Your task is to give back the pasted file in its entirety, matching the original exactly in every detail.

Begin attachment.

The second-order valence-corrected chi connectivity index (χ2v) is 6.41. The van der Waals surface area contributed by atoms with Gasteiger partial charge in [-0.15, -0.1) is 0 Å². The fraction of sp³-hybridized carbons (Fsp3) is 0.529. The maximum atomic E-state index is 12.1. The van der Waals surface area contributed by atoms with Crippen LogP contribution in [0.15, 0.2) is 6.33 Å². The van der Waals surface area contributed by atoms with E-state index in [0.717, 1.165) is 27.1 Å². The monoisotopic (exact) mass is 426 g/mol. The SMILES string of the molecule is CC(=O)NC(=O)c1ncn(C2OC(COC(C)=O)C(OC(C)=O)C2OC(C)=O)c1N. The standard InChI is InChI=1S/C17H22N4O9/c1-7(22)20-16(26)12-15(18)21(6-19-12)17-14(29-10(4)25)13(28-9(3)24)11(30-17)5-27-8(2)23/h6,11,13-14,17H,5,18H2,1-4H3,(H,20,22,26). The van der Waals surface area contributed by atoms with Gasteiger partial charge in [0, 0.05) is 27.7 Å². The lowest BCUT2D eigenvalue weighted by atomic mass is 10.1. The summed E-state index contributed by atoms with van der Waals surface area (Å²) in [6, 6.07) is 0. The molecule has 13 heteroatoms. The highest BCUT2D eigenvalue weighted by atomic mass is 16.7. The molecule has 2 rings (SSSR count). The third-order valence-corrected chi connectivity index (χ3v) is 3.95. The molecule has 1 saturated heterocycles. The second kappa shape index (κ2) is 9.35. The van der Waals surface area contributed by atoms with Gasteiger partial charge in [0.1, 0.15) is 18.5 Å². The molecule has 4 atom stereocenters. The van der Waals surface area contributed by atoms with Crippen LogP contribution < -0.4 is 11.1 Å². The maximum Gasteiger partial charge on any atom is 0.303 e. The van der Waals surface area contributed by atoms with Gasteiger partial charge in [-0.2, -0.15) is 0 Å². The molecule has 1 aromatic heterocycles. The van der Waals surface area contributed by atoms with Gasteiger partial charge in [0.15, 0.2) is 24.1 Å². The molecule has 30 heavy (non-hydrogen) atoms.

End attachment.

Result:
The second-order valence-corrected chi connectivity index (χ2v) is 6.41. The van der Waals surface area contributed by atoms with Gasteiger partial charge in [-0.15, -0.1) is 0 Å². The fraction of sp³-hybridized carbons (Fsp3) is 0.529. The maximum atomic E-state index is 12.1. The van der Waals surface area contributed by atoms with Crippen LogP contribution in [0.15, 0.2) is 6.33 Å². The van der Waals surface area contributed by atoms with E-state index in [0.717, 1.165) is 27.1 Å². The monoisotopic (exact) mass is 426 g/mol. The SMILES string of the molecule is CC(=O)NC(=O)c1ncn(C2OC(COC(C)=O)C(OC(C)=O)C2OC(C)=O)c1N. The standard InChI is InChI=1S/C17H22N4O9/c1-7(22)20-16(26)12-15(18)21(6-19-12)17-14(29-10(4)25)13(28-9(3)24)11(30-17)5-27-8(2)23/h6,11,13-14,17H,5,18H2,1-4H3,(H,20,22,26). The van der Waals surface area contributed by atoms with Gasteiger partial charge in [0, 0.05) is 27.7 Å². The lowest BCUT2D eigenvalue weighted by atomic mass is 10.1. The summed E-state index contributed by atoms with van der Waals surface area (Å²) in [6, 6.07) is 0. The molecule has 13 heteroatoms. The highest BCUT2D eigenvalue weighted by atomic mass is 16.7. The molecule has 2 rings (SSSR count). The third-order valence-corrected chi connectivity index (χ3v) is 3.95. The molecule has 1 saturated heterocycles. The second kappa shape index (κ2) is 9.35. The van der Waals surface area contributed by atoms with Gasteiger partial charge in [0.1, 0.15) is 18.5 Å². The molecule has 4 atom stereocenters. The van der Waals surface area contributed by atoms with Crippen LogP contribution < -0.4 is 11.1 Å². The maximum Gasteiger partial charge on any atom is 0.303 e. The van der Waals surface area contributed by atoms with Gasteiger partial charge in [-0.2, -0.15) is 0 Å². The molecule has 1 aromatic heterocycles. The van der Waals surface area contributed by atoms with Gasteiger partial charge in [0.15, 0.2) is 24.1 Å². The molecule has 30 heavy (non-hydrogen) atoms.